We are occasionally contacted by customers who are programming their electric roller blinds and during the programming process their blind stop responding. I thought it would be useful to write an article explaining why this is likely to be.
Mains operated roller blinds have what is known as a "Thermal Trip" incorporated into them. Consider that once installed and configured, roller blinds motors are typically used only periodically in short burts (1 up or down cycle, lasting 1 minute, maybe).
During the programming process, the blinds can be used quite intensively for a prolonged period of time. Each the motor is used, it generates a small amount of heat. If it is used intensively for longer periods, then this heat can build up within the motor and the aluminium roller blind tube. You might notice that the motor itself is too hot to touch. Or if the motor is inserted within the roller blind tube, that the roller blind tube is also warm.
As a safety feature, the motor's thermal trip is designed to kick in conservatively to prevent the motor from overheating. Because the motor is housed in an aluminium tube, it can take a while to fully cool down.
As an example, if you use your blind intensively for say 30 minutes during programming, you may find that it stops working because of the thermal trip. You may come back to it 30 minutes later, use it for a few mins and it may trip again after another period of intense usage/programming. This is because the motor hasn't had chance to cool down adequately. If this is the case, then I'd probably come back to it later in the day to give it chance to cool.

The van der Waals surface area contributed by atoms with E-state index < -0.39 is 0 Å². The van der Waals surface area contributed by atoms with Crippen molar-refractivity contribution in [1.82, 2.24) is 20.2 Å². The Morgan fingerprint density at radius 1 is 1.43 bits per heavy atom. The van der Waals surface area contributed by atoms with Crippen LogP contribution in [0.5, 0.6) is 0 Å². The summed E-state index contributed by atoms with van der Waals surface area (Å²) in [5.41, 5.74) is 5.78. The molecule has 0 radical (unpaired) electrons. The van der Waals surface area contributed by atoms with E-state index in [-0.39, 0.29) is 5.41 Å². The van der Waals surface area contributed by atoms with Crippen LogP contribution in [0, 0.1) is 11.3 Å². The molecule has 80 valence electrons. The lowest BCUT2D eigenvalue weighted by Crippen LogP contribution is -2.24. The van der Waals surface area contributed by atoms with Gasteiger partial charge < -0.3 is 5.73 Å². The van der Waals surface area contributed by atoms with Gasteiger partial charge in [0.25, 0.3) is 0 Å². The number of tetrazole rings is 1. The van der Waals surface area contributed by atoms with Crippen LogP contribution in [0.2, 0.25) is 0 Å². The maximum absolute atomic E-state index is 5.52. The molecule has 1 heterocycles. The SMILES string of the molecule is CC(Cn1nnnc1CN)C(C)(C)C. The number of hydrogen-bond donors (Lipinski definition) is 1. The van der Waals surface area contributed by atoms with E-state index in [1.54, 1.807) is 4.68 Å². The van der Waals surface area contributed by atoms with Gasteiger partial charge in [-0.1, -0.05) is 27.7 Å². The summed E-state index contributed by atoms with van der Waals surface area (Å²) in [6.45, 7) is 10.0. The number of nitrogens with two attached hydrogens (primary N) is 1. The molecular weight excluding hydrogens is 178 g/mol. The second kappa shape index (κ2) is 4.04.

This is how all brands of tubular motors are designed to operate. It is an essential and basic safety feature.
Typically as you become more experienced in programming roller blinds, you will find that the amount of time required to correctly configure your blind reduces massively and therefore the likihood of the motor heating up to the extent that it activates the thermal trip is less. And of course once the blind has been programmed fully, we'd not really expect that it would often be operated so intensively as to cause the thermal trip to be activated.
I hope this explains how thermal trips are used in roller blind motors.